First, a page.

Here is a link to Cruse with a variety of information booklets

I would like to finish by adding that there is not a time when you ever 'get your life back' to how it was, though this is a deep yearning that is often present. The pain is always there and yet life can still grow around that pain, with time. To want life to be unchanging in this sense, is normal and the common experience of humans facing loss. It is not something we need to feel guilty or ashamed or shamed by others about. Speaking to someone who will not judge you, is very helpful.

This poem illustrates how I feel about the death of my beautiful friend, Katy, which inspired me to specialise working with grief and to volunteer for Cruse. I hope that if you are bereaved that this little blog and the poem, may help you in some small way.

Please call if you would like to make an appointment. 07843544009

Adrift by Mark Nepo

Everything is beautiful and I am so sad. This is how the heart makes

A duet of wonder and grief.

The light spraying through the lace of the fern is

As delicate As the fibers of memory forming their web Around the knot in my throat.

The breeze makes the birds move from branch to branch as this ache makes me look for those I’ve lost in the next room, in the next song,

in the laugh of the next stranger.

In the very center, under it all,

What we have that no one can take away


All that we’ve lost

Face each other.

It is there that I’m adrift,

Feeling punctured By a holiness that exists inside everything.

I am so sad and everything is beautiful.

With love and kindness to anyone who has lost something or someone precious.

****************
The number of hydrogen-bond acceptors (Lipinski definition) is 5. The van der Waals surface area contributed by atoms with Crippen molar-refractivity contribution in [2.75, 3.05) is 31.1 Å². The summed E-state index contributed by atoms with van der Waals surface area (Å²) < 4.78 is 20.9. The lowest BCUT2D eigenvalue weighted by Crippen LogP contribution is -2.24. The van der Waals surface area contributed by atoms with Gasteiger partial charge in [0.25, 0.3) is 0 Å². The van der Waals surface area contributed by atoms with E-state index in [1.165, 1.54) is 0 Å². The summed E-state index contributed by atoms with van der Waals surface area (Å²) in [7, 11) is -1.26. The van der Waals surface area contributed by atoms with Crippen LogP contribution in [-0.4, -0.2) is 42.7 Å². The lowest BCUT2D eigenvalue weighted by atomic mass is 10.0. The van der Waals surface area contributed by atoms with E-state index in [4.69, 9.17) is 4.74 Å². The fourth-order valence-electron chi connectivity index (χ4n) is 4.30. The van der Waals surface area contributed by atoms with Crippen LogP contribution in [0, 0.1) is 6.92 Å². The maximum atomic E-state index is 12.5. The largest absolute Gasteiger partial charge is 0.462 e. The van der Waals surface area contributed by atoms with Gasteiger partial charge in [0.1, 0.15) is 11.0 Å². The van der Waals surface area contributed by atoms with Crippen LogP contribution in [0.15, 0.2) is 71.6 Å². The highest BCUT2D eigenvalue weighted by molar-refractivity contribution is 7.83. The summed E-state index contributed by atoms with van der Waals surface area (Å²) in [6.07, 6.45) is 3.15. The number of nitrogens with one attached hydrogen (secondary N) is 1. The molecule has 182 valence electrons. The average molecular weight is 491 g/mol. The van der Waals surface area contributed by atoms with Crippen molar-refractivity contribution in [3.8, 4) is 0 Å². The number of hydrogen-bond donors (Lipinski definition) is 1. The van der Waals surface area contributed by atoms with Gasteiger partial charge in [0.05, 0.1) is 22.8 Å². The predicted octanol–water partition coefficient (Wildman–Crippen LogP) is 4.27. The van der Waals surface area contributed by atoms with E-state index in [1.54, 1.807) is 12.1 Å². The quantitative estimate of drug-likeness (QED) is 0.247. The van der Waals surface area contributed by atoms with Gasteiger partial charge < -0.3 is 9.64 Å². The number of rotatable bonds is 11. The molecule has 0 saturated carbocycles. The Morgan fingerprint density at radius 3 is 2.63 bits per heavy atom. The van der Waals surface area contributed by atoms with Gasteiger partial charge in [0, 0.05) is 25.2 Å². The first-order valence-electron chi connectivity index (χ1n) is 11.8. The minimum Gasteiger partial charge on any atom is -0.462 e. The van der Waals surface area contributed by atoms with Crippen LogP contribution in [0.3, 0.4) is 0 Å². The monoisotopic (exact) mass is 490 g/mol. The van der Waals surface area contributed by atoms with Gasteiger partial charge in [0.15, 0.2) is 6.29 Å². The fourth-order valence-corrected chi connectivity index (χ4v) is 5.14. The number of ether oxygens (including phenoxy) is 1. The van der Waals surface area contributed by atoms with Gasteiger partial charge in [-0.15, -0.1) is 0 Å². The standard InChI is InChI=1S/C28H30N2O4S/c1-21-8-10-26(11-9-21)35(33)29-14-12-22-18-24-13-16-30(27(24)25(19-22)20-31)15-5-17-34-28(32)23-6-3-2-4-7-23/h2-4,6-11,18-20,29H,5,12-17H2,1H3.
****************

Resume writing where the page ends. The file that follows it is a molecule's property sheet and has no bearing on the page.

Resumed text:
Please feel free to get in touch if you feel that I could help you.


Boelen, P. A., & Prigerson, H. G. (2007). The influence of symptoms of prolonged grief disorder, depression, and anxiety on quality of life among bereaved adults: A prospective study. European Archives of Psychiatry and Clinical Neuroscience, 257(8).

Klass, D., Silverman, P. R., & Nickman, S. L. (1996). Continuing bonds: New understandings of grief. Taylor & Francis.

Kübler-Ross, E., & Kessler, D. (2005). On grief and grieving: Finding the meaning of grief through the five stages of loss. Simon and Schuster.

Neimeyer, R. A. (2016). Techniques of grief therapy: Assessment and intervention. Routledge.

Shear, M. K. (2015). Complicated grief. New England Journal of Medicine, 372(2), 153-160.

Shear, M. K., Simon, N., Wall, M., Zisook, S., Neimeyer, R., Duan, N., ... & Keshaviah, A. (2011). Complicated grief and related bereavement issues for DSM‐5. Depression and Anxiety, 28(2), 103-117.

Stroebe, M., & Schut, H. (1999). The dual process model of coping with bereavement: Rationale and description. Death studies, 23(3), 197-224.

Worden, J. W. (2018). Grief counseling and grief therapy: A handbook for the mental health practitioner. Springer Publishing Company.